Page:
Cardinal Vincent Nichols has commended the work of a Catholic organisation that will hold a film festival on anti-trafficking themes in London on 12 September.
RENATE, Religious in Europe Networking Against Trafficking and Exploitation, has organised the festival in partnership with BAFTA, the British Academy of Film and Television Arts. The Royal Society of Arts will screen the three winning entries to the public and the film of the overall winner will be shown at a private viewing at BAFTA’s central London HQ where the annual film and TV awards are held.
As President of the Santa Marta Group, a global alliance of police chiefs, bishops, religious communities and NGOs working to eradicate human trafficking and modern day slavery, Cardinal Nichols said:
“Human trafficking and modern slavery is an abhorrent, evil crime that can only be combatted by a concerted and collective effort. I commend the work of RENATE in their care and protection of trafficked women as they seek to rehabilitate and reintegrate them into society.
“This project, which invites young filmmakers to use their story-telling skills to contribute to the RENATE film festival, is particularly relevant in bringing this terrible crime to our attention. As Pope Francis said at the launch of the Santa Marta Group, ‘We need to learn to cry again’ at the plight of those in slavery. For then we will know what to do.
“While millions of people are trafficked across the world, and this number is only increasing at this time when the COVID pandemic has made so many more people vulnerable to traffickers, it is only by hearing individual stories that our hearts are truly touched.
“That is why these films are so important. Bringing these stories to the RSA and BAFTA in London this September will help in increasing awareness of this human tragedy that is all around us, wherever we are.”
Imelda Poole MBE, a British Loreto Sister based in Albania who heads up RENATE, reported at the festival’s launch that 70% of RENATE’s 350+ members work directly with victims of modern-day slavery. “Trafficking covers more than sex trafficking,” she said. “It can be labour trafficking and trafficking in human organs.”
She felt, “the cross of Jesus Christ is never far from the heart of this mission”.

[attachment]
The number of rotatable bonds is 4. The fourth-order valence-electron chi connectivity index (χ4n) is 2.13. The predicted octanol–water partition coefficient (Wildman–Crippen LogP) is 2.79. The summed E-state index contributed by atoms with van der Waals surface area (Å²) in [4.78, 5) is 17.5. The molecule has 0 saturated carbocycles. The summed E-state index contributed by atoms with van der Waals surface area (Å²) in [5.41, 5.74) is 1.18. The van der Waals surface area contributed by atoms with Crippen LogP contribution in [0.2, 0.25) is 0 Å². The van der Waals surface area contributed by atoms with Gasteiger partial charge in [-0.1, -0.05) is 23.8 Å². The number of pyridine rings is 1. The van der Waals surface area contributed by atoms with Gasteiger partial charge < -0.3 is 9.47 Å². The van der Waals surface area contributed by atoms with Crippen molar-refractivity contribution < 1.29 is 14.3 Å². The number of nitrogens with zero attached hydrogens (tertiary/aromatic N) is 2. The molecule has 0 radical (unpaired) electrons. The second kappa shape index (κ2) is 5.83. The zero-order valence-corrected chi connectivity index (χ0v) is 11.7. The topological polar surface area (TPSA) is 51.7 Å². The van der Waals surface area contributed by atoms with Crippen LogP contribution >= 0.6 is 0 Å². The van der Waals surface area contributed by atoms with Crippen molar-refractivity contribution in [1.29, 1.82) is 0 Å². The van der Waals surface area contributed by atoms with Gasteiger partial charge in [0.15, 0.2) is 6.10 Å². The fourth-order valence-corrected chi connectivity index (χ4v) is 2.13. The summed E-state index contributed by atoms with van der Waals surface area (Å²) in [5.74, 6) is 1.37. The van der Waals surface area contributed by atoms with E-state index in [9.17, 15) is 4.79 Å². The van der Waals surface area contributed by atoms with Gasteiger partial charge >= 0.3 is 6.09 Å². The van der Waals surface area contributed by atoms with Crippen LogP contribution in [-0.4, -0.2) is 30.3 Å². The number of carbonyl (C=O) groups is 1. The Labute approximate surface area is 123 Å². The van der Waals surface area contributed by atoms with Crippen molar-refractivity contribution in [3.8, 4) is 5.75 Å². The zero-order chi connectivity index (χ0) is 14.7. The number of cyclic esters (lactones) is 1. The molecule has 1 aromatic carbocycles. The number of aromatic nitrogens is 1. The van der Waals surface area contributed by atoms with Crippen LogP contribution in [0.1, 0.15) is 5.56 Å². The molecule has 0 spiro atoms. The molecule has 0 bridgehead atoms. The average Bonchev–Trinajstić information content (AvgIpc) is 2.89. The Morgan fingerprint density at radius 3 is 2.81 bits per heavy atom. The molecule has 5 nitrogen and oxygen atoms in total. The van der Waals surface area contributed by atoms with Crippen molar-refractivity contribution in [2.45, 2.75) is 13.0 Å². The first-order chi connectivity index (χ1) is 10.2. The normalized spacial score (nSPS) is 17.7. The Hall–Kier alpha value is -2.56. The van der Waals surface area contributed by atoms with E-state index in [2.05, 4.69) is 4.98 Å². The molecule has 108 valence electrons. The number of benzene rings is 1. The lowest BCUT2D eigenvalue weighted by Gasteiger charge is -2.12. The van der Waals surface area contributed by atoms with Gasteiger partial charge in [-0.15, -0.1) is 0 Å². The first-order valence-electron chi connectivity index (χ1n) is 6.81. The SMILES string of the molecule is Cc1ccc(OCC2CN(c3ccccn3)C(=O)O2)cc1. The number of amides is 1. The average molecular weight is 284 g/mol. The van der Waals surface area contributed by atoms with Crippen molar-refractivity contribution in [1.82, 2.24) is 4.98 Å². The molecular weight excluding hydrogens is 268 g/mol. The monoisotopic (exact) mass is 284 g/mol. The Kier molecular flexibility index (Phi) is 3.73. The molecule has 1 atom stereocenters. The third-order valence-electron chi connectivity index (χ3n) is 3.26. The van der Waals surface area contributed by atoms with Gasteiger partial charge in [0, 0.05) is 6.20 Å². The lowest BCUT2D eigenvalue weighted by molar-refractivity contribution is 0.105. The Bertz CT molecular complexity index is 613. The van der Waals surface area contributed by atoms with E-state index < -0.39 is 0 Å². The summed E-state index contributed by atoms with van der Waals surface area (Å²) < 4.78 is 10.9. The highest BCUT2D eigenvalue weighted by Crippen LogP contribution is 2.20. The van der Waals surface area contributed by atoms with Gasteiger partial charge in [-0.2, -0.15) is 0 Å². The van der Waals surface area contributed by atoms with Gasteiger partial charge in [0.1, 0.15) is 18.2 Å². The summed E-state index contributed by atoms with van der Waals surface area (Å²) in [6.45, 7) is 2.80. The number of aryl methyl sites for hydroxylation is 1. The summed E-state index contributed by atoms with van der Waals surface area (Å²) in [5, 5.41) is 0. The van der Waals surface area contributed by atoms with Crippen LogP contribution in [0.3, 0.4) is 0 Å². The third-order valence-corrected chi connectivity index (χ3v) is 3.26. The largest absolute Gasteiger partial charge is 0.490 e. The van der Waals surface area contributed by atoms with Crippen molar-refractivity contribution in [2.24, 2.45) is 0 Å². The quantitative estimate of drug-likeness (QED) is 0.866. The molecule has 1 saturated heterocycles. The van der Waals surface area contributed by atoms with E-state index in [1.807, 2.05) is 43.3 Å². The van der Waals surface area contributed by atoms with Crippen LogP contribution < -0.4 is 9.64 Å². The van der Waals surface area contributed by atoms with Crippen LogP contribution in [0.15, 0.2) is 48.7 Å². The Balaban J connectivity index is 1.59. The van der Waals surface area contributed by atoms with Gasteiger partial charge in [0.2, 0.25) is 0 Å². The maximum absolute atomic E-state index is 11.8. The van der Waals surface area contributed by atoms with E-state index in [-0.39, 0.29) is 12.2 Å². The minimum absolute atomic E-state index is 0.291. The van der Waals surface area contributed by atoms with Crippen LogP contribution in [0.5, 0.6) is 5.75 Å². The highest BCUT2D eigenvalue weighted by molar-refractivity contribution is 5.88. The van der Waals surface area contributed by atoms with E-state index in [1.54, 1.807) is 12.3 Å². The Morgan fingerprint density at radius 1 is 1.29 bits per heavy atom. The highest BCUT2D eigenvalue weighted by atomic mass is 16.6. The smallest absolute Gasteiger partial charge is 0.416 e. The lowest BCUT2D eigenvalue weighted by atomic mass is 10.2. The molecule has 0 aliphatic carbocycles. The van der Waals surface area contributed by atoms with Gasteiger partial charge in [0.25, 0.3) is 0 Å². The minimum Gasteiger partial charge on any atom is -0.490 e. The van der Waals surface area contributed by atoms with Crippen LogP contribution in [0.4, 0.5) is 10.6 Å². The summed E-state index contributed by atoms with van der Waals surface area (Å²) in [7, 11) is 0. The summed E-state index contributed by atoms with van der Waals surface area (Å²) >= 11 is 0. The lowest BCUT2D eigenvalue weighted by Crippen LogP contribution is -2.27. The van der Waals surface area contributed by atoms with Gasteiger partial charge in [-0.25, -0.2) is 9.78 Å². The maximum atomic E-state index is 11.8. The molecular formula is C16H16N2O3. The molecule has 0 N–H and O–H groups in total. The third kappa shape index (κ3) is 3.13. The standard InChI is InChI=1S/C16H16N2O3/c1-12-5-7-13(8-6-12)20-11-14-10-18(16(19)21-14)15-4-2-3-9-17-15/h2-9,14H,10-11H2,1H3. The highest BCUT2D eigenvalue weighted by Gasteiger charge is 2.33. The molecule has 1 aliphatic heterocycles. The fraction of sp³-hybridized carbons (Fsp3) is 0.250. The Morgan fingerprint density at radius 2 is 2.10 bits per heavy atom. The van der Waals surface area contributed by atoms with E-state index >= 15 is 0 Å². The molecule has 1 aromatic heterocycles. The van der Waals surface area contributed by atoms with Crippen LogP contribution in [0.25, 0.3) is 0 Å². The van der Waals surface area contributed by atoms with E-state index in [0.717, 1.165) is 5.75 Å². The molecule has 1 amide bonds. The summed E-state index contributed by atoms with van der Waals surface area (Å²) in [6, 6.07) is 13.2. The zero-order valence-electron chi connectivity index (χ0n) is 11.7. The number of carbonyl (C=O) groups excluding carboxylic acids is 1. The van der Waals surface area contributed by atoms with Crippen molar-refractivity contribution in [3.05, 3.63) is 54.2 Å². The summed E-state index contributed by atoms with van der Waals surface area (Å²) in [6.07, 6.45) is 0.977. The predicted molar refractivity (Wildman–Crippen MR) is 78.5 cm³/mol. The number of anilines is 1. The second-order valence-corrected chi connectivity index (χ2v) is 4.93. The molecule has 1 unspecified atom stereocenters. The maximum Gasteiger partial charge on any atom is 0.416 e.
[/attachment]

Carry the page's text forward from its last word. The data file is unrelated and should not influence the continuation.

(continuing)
Sr Marie Power of TRAC (Trafficking Awareness-Raising and Campaigning) said that her organisation, formed by 16 religious congregations in the UK, works with RENATE, “to give victims a forum to tell their stories”.
She suggested that the cheap clothes industry, car washes, fruit and vegetable fields, and nail bars are amongst the places where people can be found working and living in slave-like conditions.
The religious help victims escape oppressive conditions, provide safe houses and help some to return home. “We should decriminalise the victims, such as women in prostitution, and criminalise the buyers of sex,” she suggested.
RENATE feels that film is an effective way to reach people. So, it has been inviting 16 to 24-year-olds in Europe to enter their film competition to raise awareness around human trafficking. Young filmmakers have three weeks left to produce a short film, up to four minutes long, individually or as part of a team, around the slogan ‘Slavery- Human Trafficking – Near YOU!’. The deadline for entries is 20 August and advice for entrants is available on the RENATE events website. Competition winners will receive £2,000 for first place, £1,000 for second place, and £500 for third place.
Winning entries for the film competition will be shown in London at RENATE’s Film Festival on 12 September in two separate venues. All three winning entries will be shown to the public at the Royal Society of Arts and the overall winner will be shown at a private viewing at BAFTA Piccadilly.
The Film Festival will also show films made by RENATE members and friends. The goal of this film festival is to expose the plight of modern-day slaves by providing a platform for victims and survivors to share their stories and the impact it has had on their lives; to encourage people to combat modern slavery; and to showcase the work of Religious across Europe who care for the victims whilst advocating for legislative change to end the practice.
Further details about the film festival on 12 September and the competition itself can be found on the RENATE events website.